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an inn and trading post for caravans along the roads in the cities of Southwest Asia, Middle Asia, and Transcaucasia. Caravansaries, which have been known since antiquity, were widespread during the ninth through 18th centuries as cities grew and the caravan trade intensified.

Two types are most common: the hall caravansary and thecaravansary with an inner court. The hall caravansaries, seen inArmenia, are retangular buildings divided into naves. The mid-dle nave is designed for men and goods; the animals are kept inthe side naves. The other type has small buildings of one or a fewstories, where travelers stay with their merchandise; the build-ings open on an enclosed court, where the animals are kept.Roadside caravansaries were fortified with protective walls orelse were attached to inns or fortresses (rabats and khans). Thedevelopment of railroads and other modern type of transporthave brought about a decline in the importance of caravansarieson transit roads.

caravansary, caravanserai

interior of a caravansary
1.In the middle east, a building or inn for the overnight lodging of travelers by caravan; usually enclosed by a solid wall and entered through a large gate.
2. By extension, any large inn or hotel.
References in periodicals archive ?
Caption: FIXER-UPPER--This is one of the caravanserais the government has leased out to be converted into a hotel for tourists.
He expresses about the watercourses which are located in path of his trip that some of them have been embedded at the heart of plains and some others are constructed along with caravanserais and or inside them while water is a bounty for passengers that it quenches them.
Between 1935 and 1975, pioneers such as Jean Sauvaget, Maxime Siroux, and Kurt Erdmann published a series of monographs on the caravanserais of Syria, Iran.
The sites in the capital include the Ichari Shahar or `Inner City,' which resembles a medieval citadel, charming 14th-and 15th-century caravanserais which now house popular restaurants serving traditional Azerbaijani cuisine, and the Royal Palace of the Shirvan Shahs, built by King Khalil of Shirvan and his son, Farrokh Yasser, in the 15th century.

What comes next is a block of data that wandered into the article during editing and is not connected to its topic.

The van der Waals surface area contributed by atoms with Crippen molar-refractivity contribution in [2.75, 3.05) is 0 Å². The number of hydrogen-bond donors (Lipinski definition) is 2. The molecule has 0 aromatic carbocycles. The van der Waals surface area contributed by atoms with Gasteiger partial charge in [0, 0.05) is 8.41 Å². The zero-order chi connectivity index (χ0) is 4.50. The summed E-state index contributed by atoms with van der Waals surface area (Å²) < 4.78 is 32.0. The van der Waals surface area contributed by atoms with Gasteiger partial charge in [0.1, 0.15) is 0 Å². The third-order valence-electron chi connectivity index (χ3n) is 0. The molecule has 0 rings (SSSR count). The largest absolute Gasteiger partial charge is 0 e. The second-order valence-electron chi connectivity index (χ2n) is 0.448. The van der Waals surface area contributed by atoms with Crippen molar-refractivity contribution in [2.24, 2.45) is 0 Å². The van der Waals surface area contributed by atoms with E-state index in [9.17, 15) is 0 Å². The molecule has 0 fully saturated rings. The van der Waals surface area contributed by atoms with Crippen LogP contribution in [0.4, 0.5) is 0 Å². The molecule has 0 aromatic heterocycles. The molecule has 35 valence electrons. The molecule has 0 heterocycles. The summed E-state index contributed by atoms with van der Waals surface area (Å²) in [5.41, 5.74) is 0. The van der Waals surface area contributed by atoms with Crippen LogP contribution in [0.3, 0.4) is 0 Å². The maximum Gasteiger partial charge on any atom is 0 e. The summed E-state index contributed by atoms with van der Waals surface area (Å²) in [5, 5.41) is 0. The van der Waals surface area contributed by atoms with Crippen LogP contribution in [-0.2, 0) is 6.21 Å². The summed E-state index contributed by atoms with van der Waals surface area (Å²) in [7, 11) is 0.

Numerous unique monuments, including the Shirvanshakh Palace complex, mosques and minarets, the ruins of caravanserais and bathhouses make this place one of the most popular tourist attractions in the city.
The earliest caravanserais in Persia were constructed in the Achaemenid era (550-330 BCE) for both economic and military purposes.
It was so glorious that it reminded me of the Selcuk caravanserais with their oh-so-splendid portals, although this particular house was unlikely to be more than a hundred or so years old.
This resulted in inns called caravanserais (they were later called khans) along the main routes -places of rest where people and animals would be safe for the night and where they could be sure of food and lodging.
As Finigan himself said of a visit in August 1837: "Among the persons whom I met in the caravanserais of John Street were beggars, showmen, music grinders, pedlars and impostures of different grades and different nations, lodging in wretched harmony, filthy vileness and disgusting dirt to the number of from 15 to 20 or more in one house.
His interest in the caravanserai was inspired during his first trip to Iran, where he read there were about 360 caravanserais in the Western desert of Egypt.
This architecture of trade includes covered bazaars or souqs, caravanserais or khans which are the medieval equivalent of modern hotels.
This model -domain ontology- provides systematic lexical specification of the components and the relationships between them that reflects 3 dimensional characteristics of the architectural content for a typology of historical buildings, caravanserais of the Silk Roads.